Monday, May 12, 2014

I have something to say

Several weeks ago as we were leaving Grandma & Granddad's house Granddad gave Brett a kiss on the forehead and said "I love you, buddy."
And Brett responded "I love you too." 
I was holding him and almost dropped him. Tears sprang to my eyes and I looked at Granddad – he had heard it too! A miracle moment.
Part of Brett's Cerebral Palsy diagnosis is that he is "non-verbal." Mostly he lacks the trunk strength and coordination to do a lot of the breathing involved with talking. Lately he is making a lot of sounds. Trying to communicate with his words, but we often can't understand him.
He has some words he uses regularly. He will answer "ya" responding to some questions. He can say "Momma" and "Daddy" – and I assure you there are few sweeter sounds. He often calls "out" or "all done" from his bed in the morning (sometimes around 4 or 5 a.m.) and he often says "I like it" with varying degrees of clarity. Sometimes we will hear a word or phrase, like "I love you too" as clear as day and then not hear it again for months or ever.
Brett can't use his voice to tell you he's hungry and when he's crying he isn't able to use his voice to tell us things like "my tummy hurts" or "my leg braces are bothering me" or "this shirt is scratchy." There are times when he desperately wants me to know something and I can't figure it out and he is frustrated to tears and I've been in tears while my heart aches to know what he wants to tell me and the world.
So we aren't ok with Brett not having a voice.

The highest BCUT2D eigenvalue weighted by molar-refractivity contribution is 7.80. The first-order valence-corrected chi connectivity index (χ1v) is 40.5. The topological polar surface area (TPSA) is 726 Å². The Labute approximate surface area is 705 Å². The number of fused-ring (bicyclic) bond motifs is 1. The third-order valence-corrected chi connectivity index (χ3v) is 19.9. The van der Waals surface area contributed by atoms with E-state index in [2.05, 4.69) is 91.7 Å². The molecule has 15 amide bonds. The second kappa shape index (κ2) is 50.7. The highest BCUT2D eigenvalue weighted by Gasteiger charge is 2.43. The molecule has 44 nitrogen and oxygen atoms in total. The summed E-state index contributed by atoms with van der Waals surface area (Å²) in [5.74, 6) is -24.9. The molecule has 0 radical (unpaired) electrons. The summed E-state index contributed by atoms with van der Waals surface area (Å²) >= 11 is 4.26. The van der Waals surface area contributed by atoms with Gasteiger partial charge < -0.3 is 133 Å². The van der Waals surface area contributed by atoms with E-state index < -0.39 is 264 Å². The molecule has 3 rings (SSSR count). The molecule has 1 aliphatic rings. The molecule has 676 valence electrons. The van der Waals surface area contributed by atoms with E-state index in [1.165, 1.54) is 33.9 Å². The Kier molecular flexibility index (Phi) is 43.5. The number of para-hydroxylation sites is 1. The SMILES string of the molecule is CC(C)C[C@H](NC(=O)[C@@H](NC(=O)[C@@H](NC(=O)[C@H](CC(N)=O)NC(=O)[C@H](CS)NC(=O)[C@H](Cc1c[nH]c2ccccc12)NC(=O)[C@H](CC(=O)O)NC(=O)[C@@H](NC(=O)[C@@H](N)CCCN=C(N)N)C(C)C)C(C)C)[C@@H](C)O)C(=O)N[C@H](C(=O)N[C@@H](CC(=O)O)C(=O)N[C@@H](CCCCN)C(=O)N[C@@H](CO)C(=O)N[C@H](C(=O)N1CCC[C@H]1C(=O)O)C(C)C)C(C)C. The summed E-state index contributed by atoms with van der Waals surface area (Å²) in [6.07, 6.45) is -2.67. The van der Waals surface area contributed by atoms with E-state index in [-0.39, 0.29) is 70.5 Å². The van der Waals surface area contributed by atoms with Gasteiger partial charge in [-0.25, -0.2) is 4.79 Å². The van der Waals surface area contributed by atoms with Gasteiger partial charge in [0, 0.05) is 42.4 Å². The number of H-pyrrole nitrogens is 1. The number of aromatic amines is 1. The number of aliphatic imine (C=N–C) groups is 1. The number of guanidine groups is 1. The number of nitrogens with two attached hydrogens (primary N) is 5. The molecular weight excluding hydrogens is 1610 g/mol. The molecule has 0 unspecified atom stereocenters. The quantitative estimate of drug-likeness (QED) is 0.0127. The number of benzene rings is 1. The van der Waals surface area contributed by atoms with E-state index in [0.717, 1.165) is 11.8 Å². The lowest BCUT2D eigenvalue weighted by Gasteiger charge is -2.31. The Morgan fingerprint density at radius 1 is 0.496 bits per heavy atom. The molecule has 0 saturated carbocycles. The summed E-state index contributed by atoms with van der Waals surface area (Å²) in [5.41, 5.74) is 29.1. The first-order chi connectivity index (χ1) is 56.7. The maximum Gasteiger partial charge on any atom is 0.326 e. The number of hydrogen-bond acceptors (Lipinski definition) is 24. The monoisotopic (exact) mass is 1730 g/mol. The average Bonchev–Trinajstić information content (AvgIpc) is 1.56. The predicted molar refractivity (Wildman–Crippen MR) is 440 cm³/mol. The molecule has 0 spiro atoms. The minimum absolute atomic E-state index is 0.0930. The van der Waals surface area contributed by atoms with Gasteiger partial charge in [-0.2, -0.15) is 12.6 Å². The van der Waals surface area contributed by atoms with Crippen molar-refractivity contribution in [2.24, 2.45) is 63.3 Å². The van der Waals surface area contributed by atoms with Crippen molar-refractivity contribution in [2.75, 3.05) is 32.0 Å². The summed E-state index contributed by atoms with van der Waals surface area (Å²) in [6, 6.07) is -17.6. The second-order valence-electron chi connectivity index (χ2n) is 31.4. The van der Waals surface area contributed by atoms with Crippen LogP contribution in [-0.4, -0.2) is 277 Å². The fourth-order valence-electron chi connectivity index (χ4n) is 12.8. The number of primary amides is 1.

I often tell people "just because he can't speak does not mean he doesn't have anything to say." Unfortunately, people correlate his lack of language for a lack of intelligence. In Brett's case he completely comprehends what you say and what's going on around him. He knows his numbers and letters, letter sounds and sight words just like other kindergarten students. But communicating all of that is a challenge – for Brett and for those he wants to communicate with.
Since Brett was little we have introduced a variety of methods for Brett to "speak" or participate in conversation. I am grateful for my friend Jana whose background as a speech pathologist opened my eyes early to the options and assured me he wasn't too young to give them a try.
Brett has a Big Mac switch and some smaller block switches. They are essentially buttons you can use to record single messages and he can activate the switch to speak. He has used them to tell people happy birthday, say trick or treat on Halloween, to bring home messages about what he did at school and to help read a line from a book. He has a switch that allows up to three messages and is most often used for him to participate in our bedtime routine to say Amen after a prayer and then goodnight to his brothers. He uses some basic body language to communicate. A thumbs up for yes and arms/hands crossed for no.
Since Brett was three he has been working with several AAC devices. He uses a PODD book, which uses a series of Boardmaker pictures to give him choices of things to say. He also uses a communication device - a computer that allows him choices of things to say.